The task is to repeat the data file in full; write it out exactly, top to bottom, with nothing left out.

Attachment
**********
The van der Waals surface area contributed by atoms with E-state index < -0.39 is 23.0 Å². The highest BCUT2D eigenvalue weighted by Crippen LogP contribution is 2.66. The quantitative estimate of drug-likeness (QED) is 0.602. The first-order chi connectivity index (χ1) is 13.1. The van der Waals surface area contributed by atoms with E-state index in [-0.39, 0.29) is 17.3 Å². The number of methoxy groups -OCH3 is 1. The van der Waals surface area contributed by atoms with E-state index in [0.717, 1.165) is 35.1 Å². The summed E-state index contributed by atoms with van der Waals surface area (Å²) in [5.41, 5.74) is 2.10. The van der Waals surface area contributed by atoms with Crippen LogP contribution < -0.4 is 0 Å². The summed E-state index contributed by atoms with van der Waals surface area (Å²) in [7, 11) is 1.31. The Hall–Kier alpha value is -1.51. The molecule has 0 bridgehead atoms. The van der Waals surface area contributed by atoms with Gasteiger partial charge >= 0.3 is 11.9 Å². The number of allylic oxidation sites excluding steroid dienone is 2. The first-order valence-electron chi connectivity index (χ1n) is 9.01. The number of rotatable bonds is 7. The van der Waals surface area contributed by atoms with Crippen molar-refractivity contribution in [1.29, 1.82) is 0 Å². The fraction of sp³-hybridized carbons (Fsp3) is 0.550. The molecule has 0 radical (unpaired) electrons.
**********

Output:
The van der Waals surface area contributed by atoms with E-state index < -0.39 is 23.0 Å². The highest BCUT2D eigenvalue weighted by Crippen LogP contribution is 2.66. The quantitative estimate of drug-likeness (QED) is 0.602. The first-order chi connectivity index (χ1) is 13.1. The van der Waals surface area contributed by atoms with E-state index in [-0.39, 0.29) is 17.3 Å². The number of methoxy groups -OCH3 is 1. The van der Waals surface area contributed by atoms with E-state index in [0.717, 1.165) is 35.1 Å². The summed E-state index contributed by atoms with van der Waals surface area (Å²) in [5.41, 5.74) is 2.10. The van der Waals surface area contributed by atoms with Crippen LogP contribution < -0.4 is 0 Å². The summed E-state index contributed by atoms with van der Waals surface area (Å²) in [7, 11) is 1.31. The Hall–Kier alpha value is -1.51. The molecule has 0 bridgehead atoms. The van der Waals surface area contributed by atoms with Gasteiger partial charge >= 0.3 is 11.9 Å². The number of allylic oxidation sites excluding steroid dienone is 2. The first-order valence-electron chi connectivity index (χ1n) is 9.01. The number of rotatable bonds is 7. The van der Waals surface area contributed by atoms with Crippen molar-refractivity contribution in [1.29, 1.82) is 0 Å². The fraction of sp³-hybridized carbons (Fsp3) is 0.550. The molecule has 0 radical (unpaired) electrons.